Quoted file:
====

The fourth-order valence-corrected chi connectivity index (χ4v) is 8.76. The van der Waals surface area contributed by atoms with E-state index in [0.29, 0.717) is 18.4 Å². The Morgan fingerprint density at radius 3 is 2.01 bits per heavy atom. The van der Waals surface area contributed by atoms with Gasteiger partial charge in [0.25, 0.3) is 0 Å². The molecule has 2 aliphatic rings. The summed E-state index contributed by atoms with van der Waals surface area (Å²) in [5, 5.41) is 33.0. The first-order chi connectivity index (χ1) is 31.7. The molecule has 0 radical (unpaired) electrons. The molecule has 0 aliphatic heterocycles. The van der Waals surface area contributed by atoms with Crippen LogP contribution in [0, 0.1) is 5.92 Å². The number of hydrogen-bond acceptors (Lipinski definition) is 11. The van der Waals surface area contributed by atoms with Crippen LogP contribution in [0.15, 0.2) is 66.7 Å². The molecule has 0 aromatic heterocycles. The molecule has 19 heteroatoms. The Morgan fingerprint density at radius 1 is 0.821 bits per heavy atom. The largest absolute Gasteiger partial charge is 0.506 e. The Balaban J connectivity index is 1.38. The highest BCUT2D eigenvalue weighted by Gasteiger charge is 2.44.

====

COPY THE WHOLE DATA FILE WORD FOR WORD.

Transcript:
The fourth-order valence-corrected chi connectivity index (χ4v) is 8.76. The van der Waals surface area contributed by atoms with E-state index in [0.29, 0.717) is 18.4 Å². The Morgan fingerprint density at radius 3 is 2.01 bits per heavy atom. The van der Waals surface area contributed by atoms with Gasteiger partial charge in [0.25, 0.3) is 0 Å². The molecule has 2 aliphatic rings. The summed E-state index contributed by atoms with van der Waals surface area (Å²) in [5, 5.41) is 33.0. The first-order chi connectivity index (χ1) is 31.7. The molecule has 0 radical (unpaired) electrons. The molecule has 0 aliphatic heterocycles. The van der Waals surface area contributed by atoms with Crippen LogP contribution in [0, 0.1) is 5.92 Å². The number of hydrogen-bond acceptors (Lipinski definition) is 11. The van der Waals surface area contributed by atoms with Crippen LogP contribution in [0.15, 0.2) is 66.7 Å². The molecule has 0 aromatic heterocycles. The molecule has 19 heteroatoms. The Morgan fingerprint density at radius 1 is 0.821 bits per heavy atom. The largest absolute Gasteiger partial charge is 0.506 e. The Balaban J connectivity index is 1.38. The highest BCUT2D eigenvalue weighted by Gasteiger charge is 2.44.